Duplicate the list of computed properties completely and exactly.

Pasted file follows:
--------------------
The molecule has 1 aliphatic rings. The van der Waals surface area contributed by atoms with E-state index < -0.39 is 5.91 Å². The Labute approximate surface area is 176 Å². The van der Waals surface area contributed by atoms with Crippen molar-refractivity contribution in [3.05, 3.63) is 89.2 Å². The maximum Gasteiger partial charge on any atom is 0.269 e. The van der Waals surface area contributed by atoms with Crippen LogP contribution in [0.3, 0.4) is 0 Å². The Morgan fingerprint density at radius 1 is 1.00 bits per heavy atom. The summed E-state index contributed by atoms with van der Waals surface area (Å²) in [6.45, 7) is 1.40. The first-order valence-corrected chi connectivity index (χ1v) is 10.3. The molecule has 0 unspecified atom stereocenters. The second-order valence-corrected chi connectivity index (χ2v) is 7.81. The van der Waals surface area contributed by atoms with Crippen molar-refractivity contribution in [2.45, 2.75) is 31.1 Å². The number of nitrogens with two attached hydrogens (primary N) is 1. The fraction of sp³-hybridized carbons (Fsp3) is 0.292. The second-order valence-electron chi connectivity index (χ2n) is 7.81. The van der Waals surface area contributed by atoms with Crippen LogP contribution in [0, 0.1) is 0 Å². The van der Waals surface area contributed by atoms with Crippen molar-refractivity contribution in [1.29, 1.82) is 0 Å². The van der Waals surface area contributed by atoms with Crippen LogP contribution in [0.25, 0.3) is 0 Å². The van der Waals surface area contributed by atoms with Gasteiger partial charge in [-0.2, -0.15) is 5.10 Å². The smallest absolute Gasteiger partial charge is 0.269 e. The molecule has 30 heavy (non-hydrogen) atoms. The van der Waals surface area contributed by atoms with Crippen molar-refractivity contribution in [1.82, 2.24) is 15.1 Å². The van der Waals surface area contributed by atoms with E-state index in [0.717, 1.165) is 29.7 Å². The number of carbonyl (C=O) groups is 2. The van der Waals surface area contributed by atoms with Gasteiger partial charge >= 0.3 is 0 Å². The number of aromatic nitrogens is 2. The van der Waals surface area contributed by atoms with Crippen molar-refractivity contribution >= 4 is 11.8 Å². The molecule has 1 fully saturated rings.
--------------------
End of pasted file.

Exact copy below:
The molecule has 1 aliphatic rings. The van der Waals surface area contributed by atoms with E-state index < -0.39 is 5.91 Å². The Labute approximate surface area is 176 Å². The van der Waals surface area contributed by atoms with Crippen molar-refractivity contribution in [3.05, 3.63) is 89.2 Å². The maximum Gasteiger partial charge on any atom is 0.269 e. The van der Waals surface area contributed by atoms with Crippen LogP contribution in [0.3, 0.4) is 0 Å². The Morgan fingerprint density at radius 1 is 1.00 bits per heavy atom. The summed E-state index contributed by atoms with van der Waals surface area (Å²) in [6.45, 7) is 1.40. The first-order valence-corrected chi connectivity index (χ1v) is 10.3. The molecule has 0 unspecified atom stereocenters. The second-order valence-corrected chi connectivity index (χ2v) is 7.81. The van der Waals surface area contributed by atoms with Crippen molar-refractivity contribution in [2.45, 2.75) is 31.1 Å². The number of nitrogens with two attached hydrogens (primary N) is 1. The fraction of sp³-hybridized carbons (Fsp3) is 0.292. The second-order valence-electron chi connectivity index (χ2n) is 7.81. The van der Waals surface area contributed by atoms with Crippen LogP contribution in [0, 0.1) is 0 Å². The van der Waals surface area contributed by atoms with Crippen molar-refractivity contribution in [1.29, 1.82) is 0 Å². The van der Waals surface area contributed by atoms with Crippen LogP contribution in [0.25, 0.3) is 0 Å². The van der Waals surface area contributed by atoms with Gasteiger partial charge in [-0.2, -0.15) is 5.10 Å². The smallest absolute Gasteiger partial charge is 0.269 e. The molecule has 30 heavy (non-hydrogen) atoms. The van der Waals surface area contributed by atoms with Crippen molar-refractivity contribution in [1.82, 2.24) is 15.1 Å². The van der Waals surface area contributed by atoms with E-state index in [0.717, 1.165) is 29.7 Å². The number of carbonyl (C=O) groups is 2. The van der Waals surface area contributed by atoms with Gasteiger partial charge >= 0.3 is 0 Å². The number of aromatic nitrogens is 2. The van der Waals surface area contributed by atoms with Crippen molar-refractivity contribution >= 4 is 11.8 Å². The molecule has 1 fully saturated rings.